製品名はほとんど英語で通じます。英語で通じにくい製品は「冷蔵庫」(refrigerator)、「洗濯機」(washing machine)、「掃除機」(vacuum cleaner)「炊飯器」(rice cooker)。また、製品についてくる「保証書」(guarantee)も覚えてください。最近は、外国人客が増えたため、英語や中国語を話すスタッフを用意している大型店も増えました。


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  • ざるそば、天ぷら

    [From July Issue 2010]

    Ingredients [Serves 2]

    < Soba >

    • 140g soba (buckwheat noodles-dry)


    • 5cm naganegi (Japanese leek/white part only)
    • Moderate amount of neri wasabi (kneaded Japanese horse radish)


    • 1 cup ready-made men-tsuyu (seasoned soy sauce)
    • 1 to 2 cup(s) water (depending on the brand of men-tsuyu)

    < Tempura >

    • 2 medium to large-sized prawns (beheaded/shelled)
    • 50g pumpkin
    • 2 shiitake mushrooms
    • 1 eggplant
    • moderate amount of deep frying oil

    Yakumi (grated)

    • 100g daikon (Japanese radish)
    • 1 small piece (5g) ginger
    • Batter
    • 1/2 egg + cold water to make 1/2 cup mixture
    • 1/2 cup (50g) white flour (soft)

    Yakumi: Yakumi’s are the spices and herbal vegetables that add flavor to the dish.
    Checking oil temperature: drop bits of batter into the oil. 150~160°C: the batter sinks to the bottom then slowly rises. 170~180°C: sinks midway then rises. Over 200°C: immediately rises and dissipates at the surface

    < Soba >

    1. Mix men-tsuyu and water to make soba-tsuyu (soba sauce). Dilute the sauce accordingly since thickness differs by manufacturer.

    2. Chop the yakumi leek by koguchi-giri (thinly sliced, starting from the root end). Submerge in water, then drain.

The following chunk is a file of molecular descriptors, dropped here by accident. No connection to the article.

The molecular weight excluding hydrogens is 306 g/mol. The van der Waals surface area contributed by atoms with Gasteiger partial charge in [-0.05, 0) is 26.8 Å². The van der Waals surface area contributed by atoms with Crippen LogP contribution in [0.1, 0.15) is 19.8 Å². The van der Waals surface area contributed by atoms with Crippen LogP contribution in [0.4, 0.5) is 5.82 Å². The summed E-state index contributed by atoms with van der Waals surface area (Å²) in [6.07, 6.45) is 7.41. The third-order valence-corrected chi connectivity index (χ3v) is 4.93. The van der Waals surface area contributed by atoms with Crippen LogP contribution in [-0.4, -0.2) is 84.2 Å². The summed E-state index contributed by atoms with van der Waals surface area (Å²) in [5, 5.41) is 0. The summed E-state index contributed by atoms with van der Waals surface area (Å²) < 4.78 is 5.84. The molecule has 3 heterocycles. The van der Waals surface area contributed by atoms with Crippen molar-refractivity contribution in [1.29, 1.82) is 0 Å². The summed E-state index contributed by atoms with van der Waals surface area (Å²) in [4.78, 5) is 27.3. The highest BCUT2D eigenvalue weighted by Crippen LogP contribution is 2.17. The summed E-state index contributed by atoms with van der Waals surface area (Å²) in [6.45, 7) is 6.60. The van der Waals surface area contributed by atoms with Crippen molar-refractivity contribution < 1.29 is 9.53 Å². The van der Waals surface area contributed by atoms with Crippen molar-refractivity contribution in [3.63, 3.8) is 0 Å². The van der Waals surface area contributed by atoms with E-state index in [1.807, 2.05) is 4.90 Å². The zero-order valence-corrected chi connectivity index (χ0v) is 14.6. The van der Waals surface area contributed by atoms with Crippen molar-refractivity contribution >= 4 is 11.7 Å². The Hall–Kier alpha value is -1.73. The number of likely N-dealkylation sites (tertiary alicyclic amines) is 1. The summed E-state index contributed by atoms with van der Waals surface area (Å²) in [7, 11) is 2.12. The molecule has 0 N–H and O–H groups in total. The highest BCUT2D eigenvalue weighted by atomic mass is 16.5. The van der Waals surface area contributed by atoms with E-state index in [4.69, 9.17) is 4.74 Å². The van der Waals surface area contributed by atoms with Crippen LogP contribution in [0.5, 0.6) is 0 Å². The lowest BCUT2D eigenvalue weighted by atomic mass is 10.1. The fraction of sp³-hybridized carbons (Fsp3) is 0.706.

3. Boil plenty of water and drop in the noodles while separating.

    4. Remove with strainer, rinse under cold water, then drain.

    5. Serve the soba noodles with soba-tsuyu and yakumi.

    < Tempura >

    1. Prawns: Peel shells leaving the last tail joint, and devein. Slice pumpkin into 7 to 8 mm thick slices. Cut the hull of the eggplant then cut into four vertical pieces then slice 3 to 4 incisions into each piece. Cut the stems off the shiitake mushrooms and slice incisions on the top of the mushroom.

    2. Make the batter. Mix beaten eggs with cold water in a measuring cup. Pour into bowl then add flour while sifting.

    3. Mix lightly with cooking chopsticks. Be sure not to make the mix sticky.

    4. Pour 3cm of oil in a frying pan and heat to medium temperature (170°C).

    5. Dip vegetables into batter one by one, then use chopsticks to smoothly slide them into the oil. Turn vegetable over when the batter slightly browns. Take out when the color turns light brown and the batter feels crisp.

    6. Lightly sprinkle 1/2 tbsp flour (not included in above ingredients) on the prawn. Leave tail part batter free and set prawn into oil.

    7. Place the tempura in a mound. Place ten-tsuyu and yakumi along side the tempura to serve.




    • そば(乾麺) 140g
    • 薬味 長ねぎ(白い部分) 5cm
    • 練りわさび 適量


    • 市販のめんつゆ カップ1
    • 水 カップ1~2(メーカーによる)


    • えび (無頭・殻つき)(中~大) 2尾
    • かぼちゃ 50g
    • しいたけ 2個
    • なす 1個
    • 揚げ油 適量


    • 大根 100g、しょうが 小1かけ(5g)